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Yeah the shot in the head without the clarification of "If they are still up, about and still homing in on you" is asking to go to jail.
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BlackBlade
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quote:
Originally posted by Aros:
Depends on where you are. I've had guns pulled on me three times. In the two instances where there were handguns, the perp got in really close. From their perspective, it makes you easier to shoot and them less likely to be seen. At least in public places like parking lots.

If he wanted to refine his technique, he'd practice with an airsoft pistol and have the partner fire in surprise as he grabs, so as to see where if anywhere he gets shot.
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Blayne Bradley
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With the realistic ones he would have accurate weight and feel as well.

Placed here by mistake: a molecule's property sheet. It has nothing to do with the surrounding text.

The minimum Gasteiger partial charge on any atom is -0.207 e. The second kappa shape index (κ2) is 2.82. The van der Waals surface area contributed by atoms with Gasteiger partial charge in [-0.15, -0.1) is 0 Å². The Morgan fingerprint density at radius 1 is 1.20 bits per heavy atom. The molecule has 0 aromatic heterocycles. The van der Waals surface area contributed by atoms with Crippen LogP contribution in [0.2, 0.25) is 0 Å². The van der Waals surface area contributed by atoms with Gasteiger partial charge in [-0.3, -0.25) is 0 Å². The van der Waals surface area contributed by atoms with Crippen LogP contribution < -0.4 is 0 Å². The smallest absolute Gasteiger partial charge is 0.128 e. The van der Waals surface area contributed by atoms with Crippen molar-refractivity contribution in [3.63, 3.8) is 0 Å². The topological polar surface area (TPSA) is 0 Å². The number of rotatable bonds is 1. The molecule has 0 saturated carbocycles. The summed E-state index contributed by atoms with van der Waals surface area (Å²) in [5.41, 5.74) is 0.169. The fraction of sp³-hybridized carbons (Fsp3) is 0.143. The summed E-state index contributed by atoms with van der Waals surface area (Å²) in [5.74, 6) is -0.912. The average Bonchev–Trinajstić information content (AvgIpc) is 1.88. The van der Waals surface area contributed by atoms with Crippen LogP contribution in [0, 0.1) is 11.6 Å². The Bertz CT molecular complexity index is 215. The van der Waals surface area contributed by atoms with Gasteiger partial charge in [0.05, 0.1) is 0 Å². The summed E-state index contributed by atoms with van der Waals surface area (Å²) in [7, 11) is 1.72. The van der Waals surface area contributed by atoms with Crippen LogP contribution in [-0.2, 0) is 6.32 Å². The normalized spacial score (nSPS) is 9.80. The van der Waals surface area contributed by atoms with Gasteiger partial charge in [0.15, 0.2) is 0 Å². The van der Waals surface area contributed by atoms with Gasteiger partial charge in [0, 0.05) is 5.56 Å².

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BlackBlade
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quote:
Originally posted by Blayne Bradley:
With the realistic ones he would have accurate weight and feel as well.

Yes, that's what I had in mind.
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Aros
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Yes, that's probably the biggest danger. I'd wager it's likely that the shooter will get up close. But a lot of people who wouldn't be willing / able to pull the trigger just might fire in surprise when you went for them.
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AchillesHeel
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While training in what to do when someone puts a weapon on your back, the teacher specifically said to not act like you are in a fight. Telling us to act like nothing is wrong and say something polite and innocuous while you point the weapon away from yourself and break the arm before dropping the enemy on their head.
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Kwea
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In a real situation you move a lot faster, and do the move with more authority because you aren't holding back or letting someone flip to avoid injury as well. No training using those types of moves is really realistic.

I've seen an expert go to town once, and it was downright frightening how much damage he did in less than 2 seconds. He had the knife out of the guys hand and his arm shattered in less time than it takes to sneeze.